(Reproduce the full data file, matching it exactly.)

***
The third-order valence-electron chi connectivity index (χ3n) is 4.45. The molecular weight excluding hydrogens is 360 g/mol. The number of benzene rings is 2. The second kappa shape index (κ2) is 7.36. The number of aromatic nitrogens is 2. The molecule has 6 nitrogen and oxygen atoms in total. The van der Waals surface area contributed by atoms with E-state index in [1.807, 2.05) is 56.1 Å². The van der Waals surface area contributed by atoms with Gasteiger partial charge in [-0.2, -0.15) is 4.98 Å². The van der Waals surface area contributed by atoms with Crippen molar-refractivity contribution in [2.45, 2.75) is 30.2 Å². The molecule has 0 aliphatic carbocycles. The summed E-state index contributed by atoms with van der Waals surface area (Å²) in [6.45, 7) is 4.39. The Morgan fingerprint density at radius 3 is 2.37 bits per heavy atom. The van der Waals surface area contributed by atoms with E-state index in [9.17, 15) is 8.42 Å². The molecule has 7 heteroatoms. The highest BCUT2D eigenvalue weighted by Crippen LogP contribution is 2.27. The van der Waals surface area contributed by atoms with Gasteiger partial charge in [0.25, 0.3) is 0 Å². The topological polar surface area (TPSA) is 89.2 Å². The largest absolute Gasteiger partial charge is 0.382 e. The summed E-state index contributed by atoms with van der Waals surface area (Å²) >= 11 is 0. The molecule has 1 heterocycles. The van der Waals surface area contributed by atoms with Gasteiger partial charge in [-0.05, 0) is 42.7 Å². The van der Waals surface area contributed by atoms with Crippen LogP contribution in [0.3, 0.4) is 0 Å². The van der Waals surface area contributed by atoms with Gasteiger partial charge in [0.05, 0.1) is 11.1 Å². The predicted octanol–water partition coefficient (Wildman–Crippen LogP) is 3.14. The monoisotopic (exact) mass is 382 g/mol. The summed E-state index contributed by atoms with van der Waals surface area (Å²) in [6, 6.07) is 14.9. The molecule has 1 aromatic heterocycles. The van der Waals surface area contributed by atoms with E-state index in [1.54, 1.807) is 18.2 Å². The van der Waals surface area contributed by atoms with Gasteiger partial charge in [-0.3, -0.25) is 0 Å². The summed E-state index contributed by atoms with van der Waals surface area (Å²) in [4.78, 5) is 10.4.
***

The third-order valence-electron chi connectivity index (χ3n) is 4.45. The molecular weight excluding hydrogens is 360 g/mol. The number of benzene rings is 2. The second kappa shape index (κ2) is 7.36. The number of aromatic nitrogens is 2. The molecule has 6 nitrogen and oxygen atoms in total. The van der Waals surface area contributed by atoms with E-state index in [1.807, 2.05) is 56.1 Å². The van der Waals surface area contributed by atoms with Gasteiger partial charge in [-0.2, -0.15) is 4.98 Å². The van der Waals surface area contributed by atoms with Crippen molar-refractivity contribution in [2.45, 2.75) is 30.2 Å². The molecule has 0 aliphatic carbocycles. The summed E-state index contributed by atoms with van der Waals surface area (Å²) in [6.45, 7) is 4.39. The Morgan fingerprint density at radius 3 is 2.37 bits per heavy atom. The van der Waals surface area contributed by atoms with E-state index in [9.17, 15) is 8.42 Å². The molecule has 7 heteroatoms. The highest BCUT2D eigenvalue weighted by Crippen LogP contribution is 2.27. The van der Waals surface area contributed by atoms with Gasteiger partial charge in [0.25, 0.3) is 0 Å². The topological polar surface area (TPSA) is 89.2 Å². The largest absolute Gasteiger partial charge is 0.382 e. The summed E-state index contributed by atoms with van der Waals surface area (Å²) >= 11 is 0. The molecule has 1 heterocycles. The van der Waals surface area contributed by atoms with Gasteiger partial charge in [-0.05, 0) is 42.7 Å². The van der Waals surface area contributed by atoms with Crippen LogP contribution in [0.3, 0.4) is 0 Å². The van der Waals surface area contributed by atoms with Gasteiger partial charge in [0.05, 0.1) is 11.1 Å². The predicted octanol–water partition coefficient (Wildman–Crippen LogP) is 3.14. The monoisotopic (exact) mass is 382 g/mol. The summed E-state index contributed by atoms with van der Waals surface area (Å²) in [6, 6.07) is 14.9. The molecule has 1 aromatic heterocycles. The van der Waals surface area contributed by atoms with E-state index in [1.54, 1.807) is 18.2 Å². The van der Waals surface area contributed by atoms with Gasteiger partial charge in [-0.3, -0.25) is 0 Å². The summed E-state index contributed by atoms with van der Waals surface area (Å²) in [4.78, 5) is 10.4.